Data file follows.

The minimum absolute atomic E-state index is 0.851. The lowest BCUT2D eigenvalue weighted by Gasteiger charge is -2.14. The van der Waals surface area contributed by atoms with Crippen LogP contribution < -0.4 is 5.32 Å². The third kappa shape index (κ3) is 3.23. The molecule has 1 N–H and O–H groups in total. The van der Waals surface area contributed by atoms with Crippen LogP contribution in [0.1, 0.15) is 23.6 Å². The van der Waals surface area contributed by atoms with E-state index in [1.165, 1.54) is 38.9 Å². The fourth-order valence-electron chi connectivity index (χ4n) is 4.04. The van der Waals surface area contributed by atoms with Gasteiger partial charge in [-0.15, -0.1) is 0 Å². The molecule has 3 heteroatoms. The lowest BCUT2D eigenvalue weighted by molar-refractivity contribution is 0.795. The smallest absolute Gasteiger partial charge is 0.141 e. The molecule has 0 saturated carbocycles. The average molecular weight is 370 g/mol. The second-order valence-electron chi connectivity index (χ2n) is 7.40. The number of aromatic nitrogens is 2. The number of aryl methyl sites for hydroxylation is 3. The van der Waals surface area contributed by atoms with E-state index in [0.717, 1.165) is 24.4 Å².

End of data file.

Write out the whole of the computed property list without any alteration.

The minimum absolute atomic E-state index is 0.851. The lowest BCUT2D eigenvalue weighted by Gasteiger charge is -2.14. The van der Waals surface area contributed by atoms with Crippen LogP contribution < -0.4 is 5.32 Å². The third kappa shape index (κ3) is 3.23. The molecule has 1 N–H and O–H groups in total. The van der Waals surface area contributed by atoms with Crippen LogP contribution in [0.1, 0.15) is 23.6 Å². The van der Waals surface area contributed by atoms with E-state index in [1.165, 1.54) is 38.9 Å². The fourth-order valence-electron chi connectivity index (χ4n) is 4.04. The van der Waals surface area contributed by atoms with Gasteiger partial charge in [-0.15, -0.1) is 0 Å². The molecule has 3 heteroatoms. The lowest BCUT2D eigenvalue weighted by molar-refractivity contribution is 0.795. The smallest absolute Gasteiger partial charge is 0.141 e. The molecule has 0 saturated carbocycles. The average molecular weight is 370 g/mol. The second-order valence-electron chi connectivity index (χ2n) is 7.40. The number of aromatic nitrogens is 2. The number of aryl methyl sites for hydroxylation is 3. The van der Waals surface area contributed by atoms with E-state index in [0.717, 1.165) is 24.4 Å².